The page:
Other excellent singers included –

Trish Rodgers, whose albums include ‘This Is My Island,’ ‘Home Sweet Home’ and ‘The Gold Collection’ – singing, ‘Donal Óg.’

Deirdre Bonner, whose albums include ‘Remember When’ and ‘Atlantic Bridges’ – singing, ‘Come All Ye Fair And Tender Ladies.’

Maria McCool, whose albums include ‘Ailleog, ‘Doagh and ‘Shenandoah’ – singing ‘Teddy O’Neill.’

Gearóidín Breathnach, a leading sean-nós singer, whose album is ‘Ar Fhoscadh na gCnoc‘ – singing ‘Anseo I lár an ghleanna.’

and the velvety-voiced Emma Ní fhioruisce from Gaoth Dobhair – singing ‘Ar Ais go Gaoth Dobhair.’

 

Kudos to Áine Ní Churrain (Barrscéalta Raidio na Gaeltachta) and Karen Gallinagh (Speech and Drama Federation Ireland) who acted as excellent MCs and to Serenity Hair & Beauty Salon Gweedore which donated a 200 euro voucher to a lucky raffle winner.

Appreciation poured in for the artists –

A great night had by all at the Valentine’s night concert by the ‘Wild Atlantic Women.’ We had a fantastic time. Such a talented group of singers and for such a worthy cause as the Donegal Hospice.” Simon Smith, Letterkenny, professor of nursing.

wild atlantic women, live music donegal,

Friends obviously having a good time at Amharclann.

I thoroughly enjoyed the ‘Wild Atlantic Women’ concert in the Amharclann, Gaoth Dobhair. It was an eclectic mix of musical genres, excellent song-writing and inventive reworking of older songs. A great night’s entertainment.” David McNally, librarian and researcher.

A great mix of talents, and all age groups, both languages, and the modern and the traditional. Agus neart craic! I particularly enjoyed the translated songs such as Maria Nic Cumhaill’s ‘Grace’ and Noleen Ní Cholla’s ‘Thar an Tuar Ceatha’(Somewhere Over The Rainbow). Given the night that was in it, we had love-songs and songs of unrequited love such as the haunting and ancient Dónal Óg, Thíos i Lár a’Ghleanna and a new song about love lost to modern day emigration.
Well done ‘Young and Tender Ladies’ of Donegal (one of ballads sung on the night) for sharing St Valentine’s evening and helping an important cause. Having the CD, I can now enjoy it all again.
Reuben Ó Conluain, retired teacher Dún Laoghaire and Machaire Rabhartaigh

Sabba Curran, gola boat ferry, gola island ferry

Sabba and Patricia Curran getting settled for an evening of music and song.

A wonderful night of entertainment, so many talented singers and musicians on stage at one time. Truly memorable.” Sabba Curran, Captain of ‘The Cricket,’ Gola Island ferryboat.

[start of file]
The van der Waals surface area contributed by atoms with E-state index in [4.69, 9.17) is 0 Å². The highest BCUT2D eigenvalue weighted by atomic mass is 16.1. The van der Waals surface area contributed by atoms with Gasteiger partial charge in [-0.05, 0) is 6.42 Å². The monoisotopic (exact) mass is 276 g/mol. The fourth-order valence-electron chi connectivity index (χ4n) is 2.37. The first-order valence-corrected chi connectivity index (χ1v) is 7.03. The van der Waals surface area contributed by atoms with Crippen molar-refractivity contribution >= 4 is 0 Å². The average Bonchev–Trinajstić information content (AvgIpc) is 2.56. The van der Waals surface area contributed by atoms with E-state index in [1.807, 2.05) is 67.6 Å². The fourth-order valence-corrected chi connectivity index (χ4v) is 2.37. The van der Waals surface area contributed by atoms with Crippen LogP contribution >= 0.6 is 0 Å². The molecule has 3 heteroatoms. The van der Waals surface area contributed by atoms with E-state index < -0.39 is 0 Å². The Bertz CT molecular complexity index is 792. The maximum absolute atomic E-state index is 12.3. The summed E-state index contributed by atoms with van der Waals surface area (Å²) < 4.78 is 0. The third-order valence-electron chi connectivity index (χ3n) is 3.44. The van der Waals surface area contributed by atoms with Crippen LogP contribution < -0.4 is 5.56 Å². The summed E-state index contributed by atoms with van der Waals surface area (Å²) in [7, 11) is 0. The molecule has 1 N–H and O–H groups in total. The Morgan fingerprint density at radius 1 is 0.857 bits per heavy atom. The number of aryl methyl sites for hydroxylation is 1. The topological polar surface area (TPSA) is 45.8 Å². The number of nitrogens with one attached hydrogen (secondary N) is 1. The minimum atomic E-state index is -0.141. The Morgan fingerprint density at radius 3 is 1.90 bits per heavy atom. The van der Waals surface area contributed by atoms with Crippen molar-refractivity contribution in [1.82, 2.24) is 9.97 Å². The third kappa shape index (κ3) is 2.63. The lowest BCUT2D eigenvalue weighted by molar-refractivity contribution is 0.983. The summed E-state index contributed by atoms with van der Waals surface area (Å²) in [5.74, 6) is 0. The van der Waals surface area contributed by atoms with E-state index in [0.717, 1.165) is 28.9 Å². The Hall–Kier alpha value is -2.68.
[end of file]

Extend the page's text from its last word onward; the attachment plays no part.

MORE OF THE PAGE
Festive tribute to the creative, artistic people of Donegal

Getting kissing techniques just right for on-stage credibility, takes practice.

Ask director-cum-teacher Máire Ioannidis.

She’s taught loads of people how to do it, her latest challenge being in the recent production of the musical ‘Hairspray’ by students at Pobalscoil Chloich Cheann Fhaola at Amharclann theatre in Bunbeg recently.

“Where do you put your hands, your arms,” she explained to me during a conversation after the Donegal Gaeltacht’s school’s triumphant, four-show run attended by more than a thousand people. “What side do turn your head to kiss, if you both turn the same way heads, noses may bump together, hardly an authentic and romantic sight to behold.”

That was only one of many challenges facing Máire and her team in the ambitious production. Capacity crowds and standing ovations are testament to the fact that they got them all right, including directing sixty-six teenagers.

Tickets for all productions were like gold-dust, with friendly Amharclann general manager, Manus O’Domhnaill, saying the shows provided a record attendance for the historic theatre, which was established in 1961 and reopened after major renovation more than a year ago.

Speaking about ‘Hairspray,’ Máire said proudly, “This particular musical holds a special place in my heart, a story about an amazing opportunity that turns a vision into reality. And I thoroughly enjoyed working with our talented students who showed commitment, energy and enthusiasm throughout. Unlocking their confidence, seeing them grow and perform on stage each night along with watching their joyous celebrations and a shared team attitude of ‘we did it!’ at the end of each show made this whole experience very worthwhile.”

‘Hairspray’ is an American musical with score by Marc Shaiman and lyrics by Scott Wittman based on John Waters’ 1988 film. Winner of eight Tony Awards, including best musical, it focuses on efforts by a dance-loving teenager to bring racial integration to a popular TV show in 1960s Baltimore.

Having gone to watch several productions of ‘Hairspray,’ in other theaters, Máire and her team then created several unique extras to their production. These included performers surprising audiences by entering from different doorways at Amharclann and a scene in which a chorus of singers walk through the aisles holding candles singing, then sitting on the floor among the audience.

Set changes were accomplished professionally with the aid of lighting, for example, from an ordinary living-room scene complete with ironing-board and TV to that of a prison cell, in which the lead performer, Róisín Doogan, playing Tracy Turnblad, has been incarcerated.

From the get-go, the opening song and dance routine ‘Good Morning Baltimore,’ this production leaped along in vibrant bounds with other complex choreography and songs including a powerful renditions of ‘Big, Blond and Beautiful,’ ‘Mama, I’m A Big Girl Now’ and ‘It Takes Two’ spiced with comedy and sentiment.